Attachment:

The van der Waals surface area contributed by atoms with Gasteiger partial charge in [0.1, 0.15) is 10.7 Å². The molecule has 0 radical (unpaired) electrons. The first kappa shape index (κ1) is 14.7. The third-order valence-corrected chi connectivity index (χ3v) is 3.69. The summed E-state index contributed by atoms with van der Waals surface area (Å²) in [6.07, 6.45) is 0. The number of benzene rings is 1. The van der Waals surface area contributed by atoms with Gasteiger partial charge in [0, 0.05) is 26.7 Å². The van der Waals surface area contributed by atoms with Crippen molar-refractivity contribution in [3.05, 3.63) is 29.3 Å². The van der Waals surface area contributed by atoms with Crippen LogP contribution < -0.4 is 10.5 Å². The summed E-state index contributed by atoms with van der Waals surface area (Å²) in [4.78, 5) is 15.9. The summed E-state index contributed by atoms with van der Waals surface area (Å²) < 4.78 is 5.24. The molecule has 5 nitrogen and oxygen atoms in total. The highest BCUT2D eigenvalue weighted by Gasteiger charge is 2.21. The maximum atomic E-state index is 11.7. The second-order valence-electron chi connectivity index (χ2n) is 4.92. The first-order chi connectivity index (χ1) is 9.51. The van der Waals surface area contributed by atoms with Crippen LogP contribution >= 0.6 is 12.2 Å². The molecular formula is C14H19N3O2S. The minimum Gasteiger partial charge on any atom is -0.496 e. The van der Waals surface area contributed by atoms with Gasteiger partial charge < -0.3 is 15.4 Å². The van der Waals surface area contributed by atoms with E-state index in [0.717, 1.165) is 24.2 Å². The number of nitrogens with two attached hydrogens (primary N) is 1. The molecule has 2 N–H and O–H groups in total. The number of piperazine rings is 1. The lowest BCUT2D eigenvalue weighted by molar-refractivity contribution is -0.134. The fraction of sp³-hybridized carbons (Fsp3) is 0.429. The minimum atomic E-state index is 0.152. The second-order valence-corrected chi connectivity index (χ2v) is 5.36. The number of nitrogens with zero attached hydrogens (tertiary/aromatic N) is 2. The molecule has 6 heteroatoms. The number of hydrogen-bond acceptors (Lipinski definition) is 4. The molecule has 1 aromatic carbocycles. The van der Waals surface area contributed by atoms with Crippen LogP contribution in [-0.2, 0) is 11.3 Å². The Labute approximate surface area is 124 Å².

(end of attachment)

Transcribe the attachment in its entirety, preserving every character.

The van der Waals surface area contributed by atoms with Gasteiger partial charge in [0.1, 0.15) is 10.7 Å². The molecule has 0 radical (unpaired) electrons. The first kappa shape index (κ1) is 14.7. The third-order valence-corrected chi connectivity index (χ3v) is 3.69. The summed E-state index contributed by atoms with van der Waals surface area (Å²) in [6.07, 6.45) is 0. The number of benzene rings is 1. The van der Waals surface area contributed by atoms with Gasteiger partial charge in [0, 0.05) is 26.7 Å². The van der Waals surface area contributed by atoms with Crippen molar-refractivity contribution in [3.05, 3.63) is 29.3 Å². The van der Waals surface area contributed by atoms with Crippen LogP contribution < -0.4 is 10.5 Å². The summed E-state index contributed by atoms with van der Waals surface area (Å²) in [4.78, 5) is 15.9. The summed E-state index contributed by atoms with van der Waals surface area (Å²) < 4.78 is 5.24. The molecule has 5 nitrogen and oxygen atoms in total. The highest BCUT2D eigenvalue weighted by Gasteiger charge is 2.21. The maximum atomic E-state index is 11.7. The second-order valence-electron chi connectivity index (χ2n) is 4.92. The first-order chi connectivity index (χ1) is 9.51. The van der Waals surface area contributed by atoms with Crippen LogP contribution >= 0.6 is 12.2 Å². The molecular formula is C14H19N3O2S. The minimum Gasteiger partial charge on any atom is -0.496 e. The van der Waals surface area contributed by atoms with Gasteiger partial charge < -0.3 is 15.4 Å². The van der Waals surface area contributed by atoms with E-state index in [0.717, 1.165) is 24.2 Å². The number of nitrogens with two attached hydrogens (primary N) is 1. The molecule has 2 N–H and O–H groups in total. The number of piperazine rings is 1. The lowest BCUT2D eigenvalue weighted by molar-refractivity contribution is -0.134. The fraction of sp³-hybridized carbons (Fsp3) is 0.429. The minimum atomic E-state index is 0.152. The second-order valence-corrected chi connectivity index (χ2v) is 5.36. The number of nitrogens with zero attached hydrogens (tertiary/aromatic N) is 2. The molecule has 6 heteroatoms. The number of hydrogen-bond acceptors (Lipinski definition) is 4. The molecule has 1 aromatic carbocycles. The van der Waals surface area contributed by atoms with Crippen LogP contribution in [-0.2, 0) is 11.3 Å². The Labute approximate surface area is 124 Å².